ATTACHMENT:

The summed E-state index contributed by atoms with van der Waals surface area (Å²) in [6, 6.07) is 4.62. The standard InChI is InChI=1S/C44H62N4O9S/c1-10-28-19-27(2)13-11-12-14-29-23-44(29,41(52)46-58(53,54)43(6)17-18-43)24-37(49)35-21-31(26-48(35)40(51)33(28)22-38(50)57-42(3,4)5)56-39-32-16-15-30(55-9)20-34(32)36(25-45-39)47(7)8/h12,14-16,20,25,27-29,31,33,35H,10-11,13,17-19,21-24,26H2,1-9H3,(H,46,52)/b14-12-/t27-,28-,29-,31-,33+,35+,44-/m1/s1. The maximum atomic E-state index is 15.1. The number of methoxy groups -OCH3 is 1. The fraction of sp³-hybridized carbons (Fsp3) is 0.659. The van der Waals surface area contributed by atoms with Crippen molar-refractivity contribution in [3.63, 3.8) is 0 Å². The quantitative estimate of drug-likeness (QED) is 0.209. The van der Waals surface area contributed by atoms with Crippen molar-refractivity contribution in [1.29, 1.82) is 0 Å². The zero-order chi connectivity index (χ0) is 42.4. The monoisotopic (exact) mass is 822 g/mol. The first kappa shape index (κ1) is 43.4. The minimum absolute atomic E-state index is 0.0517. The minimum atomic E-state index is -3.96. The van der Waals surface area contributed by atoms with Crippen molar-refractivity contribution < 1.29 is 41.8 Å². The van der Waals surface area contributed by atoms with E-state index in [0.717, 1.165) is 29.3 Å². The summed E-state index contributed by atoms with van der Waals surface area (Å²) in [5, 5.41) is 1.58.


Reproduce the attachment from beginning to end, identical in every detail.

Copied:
The summed E-state index contributed by atoms with van der Waals surface area (Å²) in [6, 6.07) is 4.62. The standard InChI is InChI=1S/C44H62N4O9S/c1-10-28-19-27(2)13-11-12-14-29-23-44(29,41(52)46-58(53,54)43(6)17-18-43)24-37(49)35-21-31(26-48(35)40(51)33(28)22-38(50)57-42(3,4)5)56-39-32-16-15-30(55-9)20-34(32)36(25-45-39)47(7)8/h12,14-16,20,25,27-29,31,33,35H,10-11,13,17-19,21-24,26H2,1-9H3,(H,46,52)/b14-12-/t27-,28-,29-,31-,33+,35+,44-/m1/s1. The maximum atomic E-state index is 15.1. The number of methoxy groups -OCH3 is 1. The fraction of sp³-hybridized carbons (Fsp3) is 0.659. The van der Waals surface area contributed by atoms with Crippen molar-refractivity contribution in [3.63, 3.8) is 0 Å². The quantitative estimate of drug-likeness (QED) is 0.209. The van der Waals surface area contributed by atoms with Crippen molar-refractivity contribution in [1.29, 1.82) is 0 Å². The zero-order chi connectivity index (χ0) is 42.4. The monoisotopic (exact) mass is 822 g/mol. The first kappa shape index (κ1) is 43.4. The minimum absolute atomic E-state index is 0.0517. The minimum atomic E-state index is -3.96. The van der Waals surface area contributed by atoms with Crippen molar-refractivity contribution < 1.29 is 41.8 Å². The van der Waals surface area contributed by atoms with E-state index in [0.717, 1.165) is 29.3 Å². The summed E-state index contributed by atoms with van der Waals surface area (Å²) in [5, 5.41) is 1.58.